Sunday, October 7, 2012

Clinical Exercise Testing in CFS/ME Research and Treatment

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With thanks to Tom Kindlon

http://bit.ly/R5iTLt

a Path Through the Valley

Clinical exercise testing in
CFS/ME research and treatment

Posted on October 4, 2012 by Lydia


This is a summary of the (rather long) lecture from
the CFIDS conference in Sweden this week;
"Clinical exercise testing in CFS/ME research and
treatment" (http://bit.ly/R5iZTi).

I have omitted a lot of the discussion on the
advantages/disadvantages of various scientific
methods etc. and stuck mainly to the items that I
would assume a non-scientific interested person
would wish to know.

If you're of a scientific bent, you would probably get
more benefit from watching the actual lecture. All
credit to Professor Christopher R Snell of the Pacific
Fatigue Laboratory, California (USA).

If you're a sufferer, I recommend watching from
54:00 through to 59:20 – they go through a brief
summary of energy conserving techniques, which
could be very useful! Following this there is a case
study of how they applied some of these
techniques to a 17 year old sufferer to allow her to
manage the condition better.

http://bit.ly/R5iZTi

Clinical exercise testing in CFS/ME
research and treatment: A summary

On an exercise test where a person has to exercise
until they are exhausted, a healthy person will
recover usually within a day, definitely within 48
hours (on the outside).

When they did this with CFS patients, they had only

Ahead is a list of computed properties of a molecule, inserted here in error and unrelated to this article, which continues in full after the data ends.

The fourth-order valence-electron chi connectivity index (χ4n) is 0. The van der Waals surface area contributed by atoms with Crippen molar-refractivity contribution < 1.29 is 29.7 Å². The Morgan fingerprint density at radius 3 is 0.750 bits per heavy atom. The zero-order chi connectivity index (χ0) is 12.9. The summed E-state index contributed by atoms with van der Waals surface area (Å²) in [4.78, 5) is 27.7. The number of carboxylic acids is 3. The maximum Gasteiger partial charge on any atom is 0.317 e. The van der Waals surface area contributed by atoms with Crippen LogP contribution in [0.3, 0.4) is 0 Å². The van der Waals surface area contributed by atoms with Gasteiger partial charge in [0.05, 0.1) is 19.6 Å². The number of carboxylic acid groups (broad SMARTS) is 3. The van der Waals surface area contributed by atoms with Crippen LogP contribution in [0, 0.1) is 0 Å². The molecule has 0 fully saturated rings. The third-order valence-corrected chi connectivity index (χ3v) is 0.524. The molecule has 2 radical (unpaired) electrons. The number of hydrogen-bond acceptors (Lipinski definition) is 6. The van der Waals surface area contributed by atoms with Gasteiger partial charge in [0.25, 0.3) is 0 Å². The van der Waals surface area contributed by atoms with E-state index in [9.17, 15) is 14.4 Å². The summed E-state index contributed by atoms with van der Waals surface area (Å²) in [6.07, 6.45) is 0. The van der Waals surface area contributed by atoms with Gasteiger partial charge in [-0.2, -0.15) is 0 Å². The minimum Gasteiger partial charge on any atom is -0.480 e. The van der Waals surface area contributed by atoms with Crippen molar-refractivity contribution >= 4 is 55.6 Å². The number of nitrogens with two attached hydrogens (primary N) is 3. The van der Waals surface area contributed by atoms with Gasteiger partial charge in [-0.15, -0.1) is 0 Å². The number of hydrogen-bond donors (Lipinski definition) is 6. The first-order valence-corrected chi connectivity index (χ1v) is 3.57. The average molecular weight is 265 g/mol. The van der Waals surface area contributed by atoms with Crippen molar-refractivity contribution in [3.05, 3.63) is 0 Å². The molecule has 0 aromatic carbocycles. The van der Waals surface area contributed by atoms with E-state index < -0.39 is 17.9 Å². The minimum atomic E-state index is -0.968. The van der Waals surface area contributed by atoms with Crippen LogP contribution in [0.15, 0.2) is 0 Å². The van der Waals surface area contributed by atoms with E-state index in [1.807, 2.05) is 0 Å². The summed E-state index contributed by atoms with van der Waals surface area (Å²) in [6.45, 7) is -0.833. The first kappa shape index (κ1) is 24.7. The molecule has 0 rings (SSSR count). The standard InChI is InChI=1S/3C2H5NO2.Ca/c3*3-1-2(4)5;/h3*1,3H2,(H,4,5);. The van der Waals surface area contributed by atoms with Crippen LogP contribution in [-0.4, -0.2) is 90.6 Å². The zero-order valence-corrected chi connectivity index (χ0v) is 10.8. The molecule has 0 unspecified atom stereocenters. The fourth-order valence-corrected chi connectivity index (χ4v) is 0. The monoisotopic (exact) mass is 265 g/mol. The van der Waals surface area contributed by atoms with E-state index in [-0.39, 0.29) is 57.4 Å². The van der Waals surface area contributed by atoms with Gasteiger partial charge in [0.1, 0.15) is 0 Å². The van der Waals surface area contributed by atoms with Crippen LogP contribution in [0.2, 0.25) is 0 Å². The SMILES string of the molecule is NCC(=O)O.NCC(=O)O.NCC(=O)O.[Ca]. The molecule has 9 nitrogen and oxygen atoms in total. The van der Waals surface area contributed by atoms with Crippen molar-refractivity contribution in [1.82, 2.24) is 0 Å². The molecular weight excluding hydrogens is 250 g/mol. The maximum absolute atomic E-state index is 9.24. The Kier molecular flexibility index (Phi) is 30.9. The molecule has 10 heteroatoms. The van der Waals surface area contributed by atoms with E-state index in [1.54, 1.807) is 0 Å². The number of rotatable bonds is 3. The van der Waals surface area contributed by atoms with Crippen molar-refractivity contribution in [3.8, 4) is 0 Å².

one person recover within 48 hours – the average
recovery was 4 days.

CFS patients also had symptom flares as a result of
this test.`

``````
There are problems with the PACE trial:

* they very selectively reported results

* they only took high-functioning CFS patients

* they used the 6-minute walking test (see below)

* patients at the end of the trial, were still walking
at a severely disabled speed, even when they had
improved the distance they could walk. If a patient
who needed a heart transplant could only walk this
speed due to a lung problem, they would not be
allowed onto the transplant list because they
would not be deemed well enough to actually
survive.


* there is no mention of any improved functioning
in any other area for any of the trial participants


There are problems with the 6-minute
walking test (as used in the PACE trial
as a measure of functioning) and other
similar tests

* they assume that the patient does not exercise
to exhaustion, or anywhere near exhaustion. All
the understanding of the results are based on the
assumption that it was just a casual exercise
experience that they could easily repeat.

* it does not work for specific groups of unhealthy
people, it is designed only for a healthy population,
so results from an unhealthy group can't be
interpreted validly. This is because they rely on
the heart rate as a measure of energy production,
but the way the heart rate and energy production
are linked in a healthy person is not necessarily the
same in a sick person. Many studies in fact show
that the link between them in certain diseases is
very different – meaning you cannot rely on these
tests in sick individuals, without first carrying out
studies to determine what the connection is.

* the american heart association says not to use
tests with heart-rate measures, as many people
use heart-rate controlling medication (eg: for